The 16 Myers-Briggs® personality types are often talked about in career and psychology circles. Each of the 16 types has a four-letter code that tells you how you gain your energy, absorb information, make decisions, and interact with the outside world! Here’s a quick look at what each of the letters in your type code means:
I – I is for Introvert. Introverts gain energy from the inner world of subjective analysis, ideas, and reflections.
E – E is for Extrovert. Extroverts gain energy from the outer world of people, objects, and experiences.
N – N is for iNtuitive. Intuitives naturally notice abstract connections, patterns, and underlying meanings. They are usually imaginative and visionary.
S – S is for Sensor. Sensors naturally notice the physical details of the world around them. They tend to be observant, practical, and resourceful.
T – T is for Thinker. Thinkers prioritize logic when making decisions. They weigh the pros and cons and impersonally analyze the situation to get the most useful result.
F – F is for Feeler. Feelers prioritize values and ethics when making decisions. They personally analyze the situation to see who will be affected and how.
J – J is for Judger. Judgers have a planful, organized way of interacting with the outside world. They like to do one thing at a time and like having closure on decisions as quickly as possible.
P – P is for Perceiver. Perceivers have a spontaneous, flexible way of interacting with the outside world. They like to keep their options open and are more inspired at the beginning of a project than at the end.
Not sure what your personality type is? Take our new personality questionnaire!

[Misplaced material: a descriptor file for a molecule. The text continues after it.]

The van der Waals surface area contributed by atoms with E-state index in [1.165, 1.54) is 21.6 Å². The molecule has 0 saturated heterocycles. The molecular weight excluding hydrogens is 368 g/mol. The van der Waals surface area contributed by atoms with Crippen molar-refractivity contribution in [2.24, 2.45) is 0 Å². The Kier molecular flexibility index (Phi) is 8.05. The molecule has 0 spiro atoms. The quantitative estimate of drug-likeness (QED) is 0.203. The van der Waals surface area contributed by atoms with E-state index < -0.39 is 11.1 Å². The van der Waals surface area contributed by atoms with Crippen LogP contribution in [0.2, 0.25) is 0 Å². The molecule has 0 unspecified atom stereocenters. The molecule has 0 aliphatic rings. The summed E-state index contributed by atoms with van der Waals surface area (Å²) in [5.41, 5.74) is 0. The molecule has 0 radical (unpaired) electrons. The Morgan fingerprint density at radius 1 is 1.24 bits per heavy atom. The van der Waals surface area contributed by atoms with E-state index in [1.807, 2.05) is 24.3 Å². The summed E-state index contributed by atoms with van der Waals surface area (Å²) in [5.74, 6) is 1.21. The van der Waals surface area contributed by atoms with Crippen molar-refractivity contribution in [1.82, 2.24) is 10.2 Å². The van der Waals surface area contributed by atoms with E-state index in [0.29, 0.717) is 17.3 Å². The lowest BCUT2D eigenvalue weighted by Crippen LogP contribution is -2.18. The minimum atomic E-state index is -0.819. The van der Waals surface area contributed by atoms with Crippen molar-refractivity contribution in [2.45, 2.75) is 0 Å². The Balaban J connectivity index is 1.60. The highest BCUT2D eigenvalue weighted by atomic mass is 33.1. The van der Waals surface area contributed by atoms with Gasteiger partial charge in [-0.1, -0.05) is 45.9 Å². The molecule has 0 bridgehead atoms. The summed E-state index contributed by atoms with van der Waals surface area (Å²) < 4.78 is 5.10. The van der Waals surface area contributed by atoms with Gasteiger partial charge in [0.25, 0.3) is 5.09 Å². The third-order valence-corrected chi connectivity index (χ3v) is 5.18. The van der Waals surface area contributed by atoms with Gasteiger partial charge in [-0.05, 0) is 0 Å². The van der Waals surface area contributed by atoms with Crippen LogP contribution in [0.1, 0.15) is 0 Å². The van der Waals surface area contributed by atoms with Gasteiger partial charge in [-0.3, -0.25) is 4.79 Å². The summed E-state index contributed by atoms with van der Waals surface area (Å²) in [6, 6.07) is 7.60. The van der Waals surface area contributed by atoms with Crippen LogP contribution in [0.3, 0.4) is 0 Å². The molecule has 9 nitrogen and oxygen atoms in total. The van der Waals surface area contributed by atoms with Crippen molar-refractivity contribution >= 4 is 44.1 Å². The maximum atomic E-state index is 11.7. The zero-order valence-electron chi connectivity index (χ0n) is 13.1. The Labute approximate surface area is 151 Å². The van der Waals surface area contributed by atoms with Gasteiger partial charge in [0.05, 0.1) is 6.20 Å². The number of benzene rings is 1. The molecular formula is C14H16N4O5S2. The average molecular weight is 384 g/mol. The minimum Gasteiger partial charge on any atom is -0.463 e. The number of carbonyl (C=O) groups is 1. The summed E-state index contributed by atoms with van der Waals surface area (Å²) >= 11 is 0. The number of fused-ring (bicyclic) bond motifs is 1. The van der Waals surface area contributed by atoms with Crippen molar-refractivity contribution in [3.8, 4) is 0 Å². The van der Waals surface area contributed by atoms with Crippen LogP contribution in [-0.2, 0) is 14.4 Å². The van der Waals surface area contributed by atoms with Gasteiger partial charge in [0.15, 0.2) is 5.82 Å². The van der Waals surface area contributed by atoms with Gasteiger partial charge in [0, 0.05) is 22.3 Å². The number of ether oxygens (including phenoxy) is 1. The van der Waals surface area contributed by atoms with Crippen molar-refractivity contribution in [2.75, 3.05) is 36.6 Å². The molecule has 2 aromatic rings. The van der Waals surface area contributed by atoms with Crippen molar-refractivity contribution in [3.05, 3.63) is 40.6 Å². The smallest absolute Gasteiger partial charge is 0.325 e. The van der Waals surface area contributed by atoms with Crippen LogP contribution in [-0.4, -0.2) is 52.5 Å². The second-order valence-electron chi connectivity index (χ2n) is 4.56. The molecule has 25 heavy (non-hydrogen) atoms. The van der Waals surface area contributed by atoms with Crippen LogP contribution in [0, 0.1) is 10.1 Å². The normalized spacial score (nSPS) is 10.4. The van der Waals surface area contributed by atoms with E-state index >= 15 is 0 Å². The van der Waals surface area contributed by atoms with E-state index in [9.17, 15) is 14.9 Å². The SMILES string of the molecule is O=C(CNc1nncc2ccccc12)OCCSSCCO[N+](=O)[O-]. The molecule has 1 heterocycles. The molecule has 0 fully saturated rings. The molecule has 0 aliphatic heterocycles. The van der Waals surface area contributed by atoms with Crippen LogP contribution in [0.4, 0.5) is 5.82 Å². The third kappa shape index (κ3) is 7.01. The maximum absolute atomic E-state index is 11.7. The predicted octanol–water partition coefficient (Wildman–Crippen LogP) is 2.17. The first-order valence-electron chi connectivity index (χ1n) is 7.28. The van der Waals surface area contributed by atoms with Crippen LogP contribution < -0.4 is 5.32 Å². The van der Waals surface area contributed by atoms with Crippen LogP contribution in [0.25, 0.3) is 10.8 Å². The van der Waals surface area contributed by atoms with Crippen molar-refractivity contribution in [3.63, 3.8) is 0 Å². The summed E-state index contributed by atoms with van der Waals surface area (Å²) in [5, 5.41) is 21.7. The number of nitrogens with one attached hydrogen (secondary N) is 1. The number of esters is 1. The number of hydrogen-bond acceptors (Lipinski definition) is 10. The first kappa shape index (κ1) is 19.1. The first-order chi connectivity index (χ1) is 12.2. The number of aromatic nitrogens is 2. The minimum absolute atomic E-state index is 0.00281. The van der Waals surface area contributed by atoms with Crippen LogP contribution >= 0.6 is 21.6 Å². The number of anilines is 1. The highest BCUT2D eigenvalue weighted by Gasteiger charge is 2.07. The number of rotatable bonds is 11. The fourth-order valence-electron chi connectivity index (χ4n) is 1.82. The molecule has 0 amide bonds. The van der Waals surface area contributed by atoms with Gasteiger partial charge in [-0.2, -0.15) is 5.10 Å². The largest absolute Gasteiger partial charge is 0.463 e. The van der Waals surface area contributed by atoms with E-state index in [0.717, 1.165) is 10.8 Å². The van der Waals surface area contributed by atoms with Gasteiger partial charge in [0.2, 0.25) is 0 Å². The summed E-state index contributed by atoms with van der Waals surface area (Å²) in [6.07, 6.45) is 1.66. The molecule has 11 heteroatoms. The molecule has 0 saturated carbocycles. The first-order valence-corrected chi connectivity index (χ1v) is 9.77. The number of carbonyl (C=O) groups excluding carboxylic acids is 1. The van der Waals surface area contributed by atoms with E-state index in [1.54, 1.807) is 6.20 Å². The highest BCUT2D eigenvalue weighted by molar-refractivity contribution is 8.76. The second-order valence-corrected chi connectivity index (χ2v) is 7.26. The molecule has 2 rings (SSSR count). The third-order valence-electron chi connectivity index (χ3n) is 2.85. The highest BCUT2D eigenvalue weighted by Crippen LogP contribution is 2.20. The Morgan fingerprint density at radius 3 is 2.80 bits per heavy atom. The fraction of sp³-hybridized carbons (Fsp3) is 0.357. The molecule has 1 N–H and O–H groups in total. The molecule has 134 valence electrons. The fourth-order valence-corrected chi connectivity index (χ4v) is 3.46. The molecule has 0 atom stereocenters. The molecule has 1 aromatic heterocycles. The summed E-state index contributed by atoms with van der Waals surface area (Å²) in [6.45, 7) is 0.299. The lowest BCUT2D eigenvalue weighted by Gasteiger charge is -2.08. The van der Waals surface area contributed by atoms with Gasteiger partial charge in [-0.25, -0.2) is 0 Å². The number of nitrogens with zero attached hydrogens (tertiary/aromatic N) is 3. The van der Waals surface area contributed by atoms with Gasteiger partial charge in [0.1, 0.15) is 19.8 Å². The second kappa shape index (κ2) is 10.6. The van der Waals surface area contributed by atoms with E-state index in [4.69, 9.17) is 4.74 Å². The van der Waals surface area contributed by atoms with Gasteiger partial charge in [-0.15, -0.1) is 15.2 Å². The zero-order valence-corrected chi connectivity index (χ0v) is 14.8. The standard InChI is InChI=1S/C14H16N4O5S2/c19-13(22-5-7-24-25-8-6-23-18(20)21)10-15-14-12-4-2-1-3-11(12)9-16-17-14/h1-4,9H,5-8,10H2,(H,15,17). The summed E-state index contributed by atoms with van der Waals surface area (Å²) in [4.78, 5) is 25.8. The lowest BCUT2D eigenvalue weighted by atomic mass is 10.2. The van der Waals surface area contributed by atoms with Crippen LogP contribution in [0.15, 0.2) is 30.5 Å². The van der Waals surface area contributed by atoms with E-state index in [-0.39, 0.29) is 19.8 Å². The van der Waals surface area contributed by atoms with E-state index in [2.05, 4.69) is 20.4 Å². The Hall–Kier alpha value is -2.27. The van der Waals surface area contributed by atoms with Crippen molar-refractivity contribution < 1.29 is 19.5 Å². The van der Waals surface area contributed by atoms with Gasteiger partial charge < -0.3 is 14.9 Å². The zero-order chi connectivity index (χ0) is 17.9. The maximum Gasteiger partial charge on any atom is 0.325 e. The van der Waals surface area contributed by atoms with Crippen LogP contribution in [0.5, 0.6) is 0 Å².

Today we’re going to take a look at the eight introverted Myers-Briggs® personality types. If you’d like to take a closer look at the extroverted personality types, click here.
The Secret You Didn’t Know About Each Introverted Myers-Briggs® Personality Type
INFPs tend to have a rich, imaginative inner world full of complex storylines, possibilities, and images. The fact that INFPs are imaginative is no secret, but many people fail to realize the depth and nuance of their imagination. Building Blocks of Personality states that “Their aim is an internal life that is Utopian and not defined or limited by the realities of the physical world, such as human nature or the laws of physics.” INFPs have a dominant mental process called Introverted Feeling. This process is constantly sorting out what’s important to one’s self, what matters, what is significant. But, according to Carl Jung, it is also “Continually seeking an image which has no existence in reality, but which it has seen in a kind of vision. It glides unheedingly over all objects that do not fit in with its aim.” The passion and depth of the INFP can often only be guessed; on the outside, INFPs seem calm and difficult-to-read. Ask an INFP what they’ve been imagining lately and you might be surprised by how complex and detailed their inner world really is!